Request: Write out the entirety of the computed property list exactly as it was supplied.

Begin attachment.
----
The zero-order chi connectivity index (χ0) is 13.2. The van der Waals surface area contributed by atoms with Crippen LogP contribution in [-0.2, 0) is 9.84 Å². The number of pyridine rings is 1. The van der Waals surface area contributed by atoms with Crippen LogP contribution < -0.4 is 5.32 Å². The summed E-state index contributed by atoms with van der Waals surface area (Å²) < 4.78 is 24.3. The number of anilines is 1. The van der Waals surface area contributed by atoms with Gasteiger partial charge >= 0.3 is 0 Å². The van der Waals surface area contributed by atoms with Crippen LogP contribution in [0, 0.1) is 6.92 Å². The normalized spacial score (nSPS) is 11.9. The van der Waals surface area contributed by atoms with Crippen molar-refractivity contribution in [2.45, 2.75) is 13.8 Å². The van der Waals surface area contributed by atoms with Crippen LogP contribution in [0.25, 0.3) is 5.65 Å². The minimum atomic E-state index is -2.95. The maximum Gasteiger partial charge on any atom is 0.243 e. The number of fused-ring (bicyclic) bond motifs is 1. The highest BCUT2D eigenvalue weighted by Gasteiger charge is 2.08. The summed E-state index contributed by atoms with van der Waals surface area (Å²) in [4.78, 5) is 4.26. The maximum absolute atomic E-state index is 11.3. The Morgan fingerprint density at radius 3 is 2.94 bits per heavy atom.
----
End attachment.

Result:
The zero-order chi connectivity index (χ0) is 13.2. The van der Waals surface area contributed by atoms with Crippen LogP contribution in [-0.2, 0) is 9.84 Å². The number of pyridine rings is 1. The van der Waals surface area contributed by atoms with Crippen LogP contribution < -0.4 is 5.32 Å². The summed E-state index contributed by atoms with van der Waals surface area (Å²) < 4.78 is 24.3. The number of anilines is 1. The van der Waals surface area contributed by atoms with Gasteiger partial charge >= 0.3 is 0 Å². The van der Waals surface area contributed by atoms with Crippen LogP contribution in [0, 0.1) is 6.92 Å². The normalized spacial score (nSPS) is 11.9. The van der Waals surface area contributed by atoms with Crippen molar-refractivity contribution in [2.45, 2.75) is 13.8 Å². The van der Waals surface area contributed by atoms with Crippen LogP contribution in [0.25, 0.3) is 5.65 Å². The minimum atomic E-state index is -2.95. The maximum Gasteiger partial charge on any atom is 0.243 e. The number of fused-ring (bicyclic) bond motifs is 1. The highest BCUT2D eigenvalue weighted by Gasteiger charge is 2.08. The summed E-state index contributed by atoms with van der Waals surface area (Å²) in [4.78, 5) is 4.26. The maximum absolute atomic E-state index is 11.3. The Morgan fingerprint density at radius 3 is 2.94 bits per heavy atom.